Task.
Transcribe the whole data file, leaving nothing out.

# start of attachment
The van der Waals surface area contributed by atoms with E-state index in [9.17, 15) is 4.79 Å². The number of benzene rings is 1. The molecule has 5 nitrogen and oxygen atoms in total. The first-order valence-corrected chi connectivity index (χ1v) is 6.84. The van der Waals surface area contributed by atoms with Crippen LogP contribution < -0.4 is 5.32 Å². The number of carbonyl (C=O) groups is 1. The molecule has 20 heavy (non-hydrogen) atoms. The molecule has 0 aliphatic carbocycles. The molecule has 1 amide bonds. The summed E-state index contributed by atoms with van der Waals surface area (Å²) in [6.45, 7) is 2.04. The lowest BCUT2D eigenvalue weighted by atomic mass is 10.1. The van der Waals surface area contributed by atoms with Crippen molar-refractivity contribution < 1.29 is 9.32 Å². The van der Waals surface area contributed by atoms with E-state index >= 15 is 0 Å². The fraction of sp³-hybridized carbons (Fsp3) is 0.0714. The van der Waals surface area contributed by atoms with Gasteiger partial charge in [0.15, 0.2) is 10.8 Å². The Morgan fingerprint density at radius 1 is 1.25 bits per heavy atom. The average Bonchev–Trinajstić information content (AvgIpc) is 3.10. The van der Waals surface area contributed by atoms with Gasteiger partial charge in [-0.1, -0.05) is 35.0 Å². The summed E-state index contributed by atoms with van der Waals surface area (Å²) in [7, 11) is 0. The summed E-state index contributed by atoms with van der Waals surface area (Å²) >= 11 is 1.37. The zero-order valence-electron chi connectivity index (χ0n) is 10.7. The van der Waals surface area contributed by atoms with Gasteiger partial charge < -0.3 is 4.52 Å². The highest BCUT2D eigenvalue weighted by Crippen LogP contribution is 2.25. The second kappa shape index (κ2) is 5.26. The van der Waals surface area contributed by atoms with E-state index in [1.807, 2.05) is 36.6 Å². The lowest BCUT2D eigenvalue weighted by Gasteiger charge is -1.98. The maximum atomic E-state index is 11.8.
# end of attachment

The van der Waals surface area contributed by atoms with E-state index in [9.17, 15) is 4.79 Å². The number of benzene rings is 1. The molecule has 5 nitrogen and oxygen atoms in total. The first-order valence-corrected chi connectivity index (χ1v) is 6.84. The van der Waals surface area contributed by atoms with Crippen LogP contribution < -0.4 is 5.32 Å². The number of carbonyl (C=O) groups is 1. The molecule has 20 heavy (non-hydrogen) atoms. The molecule has 0 aliphatic carbocycles. The molecule has 1 amide bonds. The summed E-state index contributed by atoms with van der Waals surface area (Å²) in [6.45, 7) is 2.04. The lowest BCUT2D eigenvalue weighted by atomic mass is 10.1. The van der Waals surface area contributed by atoms with Crippen molar-refractivity contribution < 1.29 is 9.32 Å². The van der Waals surface area contributed by atoms with E-state index >= 15 is 0 Å². The fraction of sp³-hybridized carbons (Fsp3) is 0.0714. The van der Waals surface area contributed by atoms with Gasteiger partial charge in [0.15, 0.2) is 10.8 Å². The Morgan fingerprint density at radius 1 is 1.25 bits per heavy atom. The average Bonchev–Trinajstić information content (AvgIpc) is 3.10. The van der Waals surface area contributed by atoms with Gasteiger partial charge in [-0.1, -0.05) is 35.0 Å². The summed E-state index contributed by atoms with van der Waals surface area (Å²) in [7, 11) is 0. The summed E-state index contributed by atoms with van der Waals surface area (Å²) >= 11 is 1.37. The zero-order valence-electron chi connectivity index (χ0n) is 10.7. The van der Waals surface area contributed by atoms with Gasteiger partial charge < -0.3 is 4.52 Å². The highest BCUT2D eigenvalue weighted by Crippen LogP contribution is 2.25. The second kappa shape index (κ2) is 5.26. The van der Waals surface area contributed by atoms with E-state index in [1.807, 2.05) is 36.6 Å². The lowest BCUT2D eigenvalue weighted by Gasteiger charge is -1.98. The maximum atomic E-state index is 11.8.